Banned Books Week Is Next Week

In 2013, the American Library Association’s Office for Intellectual Freedom documented the banning of 307 books in locations across the United States.

 

The ten most frequently banned books of 2013 were the following:

 

Captain Underpants (Series), by Dav Pilkey.
Reasons: Offensive language, unsuited for age group, violence.

 

The Bluest Eye, by Toni Morrison.
Reasons: Offensive language, sexually explicit, unsuited to age group, violence.

 

The Absolutely True Diary of a Part-Time Indian, by Sherman Alexie.
Reasons: Drugs/alcohol/smoking, offensive language, racism, sexually explicit, unsuited to age group.

 

Fifty Shades of Grey, by E.L. James.
Reasons: Nudity, offensive language, religious viewpoint, sexually explicit, unsuited to age group.

 

The Hunger Games, by Suzanne Collins.
Reasons: Religious viewpoint, unsuited to age group.

 

A Bad Boy Can Be Good for a Girl, by Tanya Lee Stone.
Reasons: Drugs/alcohol/smoking, nudity, offensive language, sexually explicit.

 

Looking for Alaska, by John Green.
Reasons: Drugs/alcohol/smoking, sexually explicit, unsuited to age group.

 

The Perks of Being a Wallflower, by Stephen Chbosky.
Reasons: drugs/alcohol/smoking, homosexuality, sexually explicit, unsuited to age group.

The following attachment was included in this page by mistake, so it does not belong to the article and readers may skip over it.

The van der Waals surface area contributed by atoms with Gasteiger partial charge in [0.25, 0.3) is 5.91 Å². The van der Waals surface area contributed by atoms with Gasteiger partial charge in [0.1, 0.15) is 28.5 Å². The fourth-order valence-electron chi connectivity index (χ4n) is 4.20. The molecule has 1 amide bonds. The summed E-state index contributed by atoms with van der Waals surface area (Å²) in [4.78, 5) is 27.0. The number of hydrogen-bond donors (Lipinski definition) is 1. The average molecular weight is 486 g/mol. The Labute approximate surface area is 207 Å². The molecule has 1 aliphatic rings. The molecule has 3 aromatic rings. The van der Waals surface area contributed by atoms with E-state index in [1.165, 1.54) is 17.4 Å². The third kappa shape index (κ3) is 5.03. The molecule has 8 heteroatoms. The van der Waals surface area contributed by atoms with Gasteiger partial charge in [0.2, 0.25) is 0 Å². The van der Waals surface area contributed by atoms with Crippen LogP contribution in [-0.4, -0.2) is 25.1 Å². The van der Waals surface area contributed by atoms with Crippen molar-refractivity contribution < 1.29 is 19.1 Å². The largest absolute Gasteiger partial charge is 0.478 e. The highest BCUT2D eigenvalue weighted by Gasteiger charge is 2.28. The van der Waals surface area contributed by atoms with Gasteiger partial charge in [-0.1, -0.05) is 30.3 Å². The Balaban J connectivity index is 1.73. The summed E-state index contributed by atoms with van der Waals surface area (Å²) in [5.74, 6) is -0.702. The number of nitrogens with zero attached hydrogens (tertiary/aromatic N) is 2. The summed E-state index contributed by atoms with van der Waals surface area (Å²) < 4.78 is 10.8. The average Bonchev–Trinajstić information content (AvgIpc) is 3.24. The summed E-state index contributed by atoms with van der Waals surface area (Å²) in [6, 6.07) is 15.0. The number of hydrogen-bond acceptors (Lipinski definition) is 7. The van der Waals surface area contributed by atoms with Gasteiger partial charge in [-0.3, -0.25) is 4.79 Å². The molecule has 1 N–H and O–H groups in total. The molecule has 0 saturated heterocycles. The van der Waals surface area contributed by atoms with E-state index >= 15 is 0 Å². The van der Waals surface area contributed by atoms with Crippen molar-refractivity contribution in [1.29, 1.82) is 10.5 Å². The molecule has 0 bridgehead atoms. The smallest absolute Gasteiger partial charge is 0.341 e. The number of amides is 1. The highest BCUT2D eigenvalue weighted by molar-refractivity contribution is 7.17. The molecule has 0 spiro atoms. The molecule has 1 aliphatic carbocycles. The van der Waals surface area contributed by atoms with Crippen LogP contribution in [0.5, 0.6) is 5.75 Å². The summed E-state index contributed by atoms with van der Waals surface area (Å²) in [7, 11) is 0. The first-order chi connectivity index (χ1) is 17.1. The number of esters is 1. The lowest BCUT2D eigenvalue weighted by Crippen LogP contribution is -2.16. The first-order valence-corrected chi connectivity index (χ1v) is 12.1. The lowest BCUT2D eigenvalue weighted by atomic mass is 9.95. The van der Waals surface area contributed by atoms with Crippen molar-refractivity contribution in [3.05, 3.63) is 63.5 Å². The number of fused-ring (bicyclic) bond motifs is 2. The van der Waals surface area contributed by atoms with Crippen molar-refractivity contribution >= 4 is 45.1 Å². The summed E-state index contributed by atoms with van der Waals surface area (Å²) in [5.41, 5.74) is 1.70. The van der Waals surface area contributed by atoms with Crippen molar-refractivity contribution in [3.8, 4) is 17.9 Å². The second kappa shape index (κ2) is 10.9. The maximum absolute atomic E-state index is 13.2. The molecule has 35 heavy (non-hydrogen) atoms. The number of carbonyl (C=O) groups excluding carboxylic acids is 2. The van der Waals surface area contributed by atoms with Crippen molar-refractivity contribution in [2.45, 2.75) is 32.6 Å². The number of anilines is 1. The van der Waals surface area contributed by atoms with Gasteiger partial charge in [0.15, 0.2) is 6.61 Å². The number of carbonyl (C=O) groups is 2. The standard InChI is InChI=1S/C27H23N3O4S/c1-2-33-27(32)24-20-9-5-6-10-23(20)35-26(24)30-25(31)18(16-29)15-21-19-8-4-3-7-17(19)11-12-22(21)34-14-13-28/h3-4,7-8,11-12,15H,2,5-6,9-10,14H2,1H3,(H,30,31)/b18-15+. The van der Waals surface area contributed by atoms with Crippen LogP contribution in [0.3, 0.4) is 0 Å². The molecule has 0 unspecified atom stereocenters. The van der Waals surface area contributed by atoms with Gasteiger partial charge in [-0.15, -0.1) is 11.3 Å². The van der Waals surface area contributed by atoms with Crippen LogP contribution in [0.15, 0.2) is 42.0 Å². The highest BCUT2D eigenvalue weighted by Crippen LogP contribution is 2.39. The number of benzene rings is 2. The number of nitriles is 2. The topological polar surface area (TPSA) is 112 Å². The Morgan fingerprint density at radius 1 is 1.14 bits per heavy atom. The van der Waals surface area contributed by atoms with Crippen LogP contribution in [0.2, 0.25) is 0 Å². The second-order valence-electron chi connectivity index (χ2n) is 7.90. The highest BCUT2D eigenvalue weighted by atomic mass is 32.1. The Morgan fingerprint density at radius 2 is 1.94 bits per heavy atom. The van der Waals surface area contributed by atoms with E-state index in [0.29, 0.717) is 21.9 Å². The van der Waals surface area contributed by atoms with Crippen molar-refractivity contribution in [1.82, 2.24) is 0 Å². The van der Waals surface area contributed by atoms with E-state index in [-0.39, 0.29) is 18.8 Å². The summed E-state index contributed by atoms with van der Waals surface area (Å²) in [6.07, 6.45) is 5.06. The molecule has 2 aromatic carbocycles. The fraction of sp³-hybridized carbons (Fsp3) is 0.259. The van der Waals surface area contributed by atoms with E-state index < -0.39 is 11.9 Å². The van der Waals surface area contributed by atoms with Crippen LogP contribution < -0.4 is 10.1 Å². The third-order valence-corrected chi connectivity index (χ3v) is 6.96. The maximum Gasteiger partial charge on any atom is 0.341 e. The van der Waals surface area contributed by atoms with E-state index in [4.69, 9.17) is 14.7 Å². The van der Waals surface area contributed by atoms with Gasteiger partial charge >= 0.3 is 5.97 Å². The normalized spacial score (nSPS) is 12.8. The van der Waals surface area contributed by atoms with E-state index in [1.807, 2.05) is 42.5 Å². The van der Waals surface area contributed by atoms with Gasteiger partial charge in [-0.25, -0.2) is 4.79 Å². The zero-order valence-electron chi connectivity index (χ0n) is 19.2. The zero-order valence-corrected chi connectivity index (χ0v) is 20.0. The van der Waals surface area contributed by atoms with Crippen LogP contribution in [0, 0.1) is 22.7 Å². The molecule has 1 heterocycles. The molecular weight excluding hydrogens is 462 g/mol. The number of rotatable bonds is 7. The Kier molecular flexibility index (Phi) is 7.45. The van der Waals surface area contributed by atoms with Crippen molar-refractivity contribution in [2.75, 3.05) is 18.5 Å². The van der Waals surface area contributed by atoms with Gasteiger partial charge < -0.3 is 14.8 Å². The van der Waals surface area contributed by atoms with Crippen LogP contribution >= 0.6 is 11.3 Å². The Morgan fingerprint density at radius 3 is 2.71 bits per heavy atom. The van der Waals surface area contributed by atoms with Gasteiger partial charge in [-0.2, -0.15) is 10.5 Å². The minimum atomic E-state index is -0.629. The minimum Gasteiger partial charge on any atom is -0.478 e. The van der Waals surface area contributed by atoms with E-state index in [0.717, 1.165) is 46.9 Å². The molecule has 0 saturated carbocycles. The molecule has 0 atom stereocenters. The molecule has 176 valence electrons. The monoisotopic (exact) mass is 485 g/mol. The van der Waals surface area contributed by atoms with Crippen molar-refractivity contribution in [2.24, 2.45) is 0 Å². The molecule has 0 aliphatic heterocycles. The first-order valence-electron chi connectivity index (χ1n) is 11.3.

Bless Me Ultima, by Rudolfo Anaya.
Reasons: Occult/Satanism, offensive language, religious viewpoint, sexually explicit.

 

Bone (Series), by Jeff Smith.

Reasons: Political viewpoint, racism, violence.

 

The home page website of the American Library Association’s Office for Intellectual Freedom includes the annual lists of banned books back to 2001 and is available at: http://www.ala.org/bbooks/frequentlychallengedbooks/top10#2013.

The website includes much more extensive and detailed lists organized by decade, by year, and by author.

Likewise, the Comic Books League Defense Fund website includes a link to its Banned Books Week Handbook: http://cbldf.org/librarian-tools/cbldf-banned-books-week-handbook/?utm_source=Inbox+Issue+-+2014-09-16&utm_medium=Email&utm_campaign=Inbox

And one of the NCTE blogs includes a provocative essay by the novelist Sherman Alexie, “Why the Best Kids Books Are Written in Blood”: http://www.ncte.org/library/NCTEFiles/Involved/Action/censorship/Authors-Rationales/Alexie_Sherman_BestKidsBooksWritteninBlood.pdf?roi=echo4-27836118397-46560027-2731fcceda78c61d3ba719c061bcb495&utm_source=Inbox+Issue+-+2014-09-16&utm_medium=Email&utm_campaign=Inbox

 

Banned Books

5 thoughts on “Banned Books Week Is Next Week

  1. Pingback: Banned Books Week Is Next Week | IEA Voice

  2. Pingback: Which Banned Book Are You? | The Academe Blog

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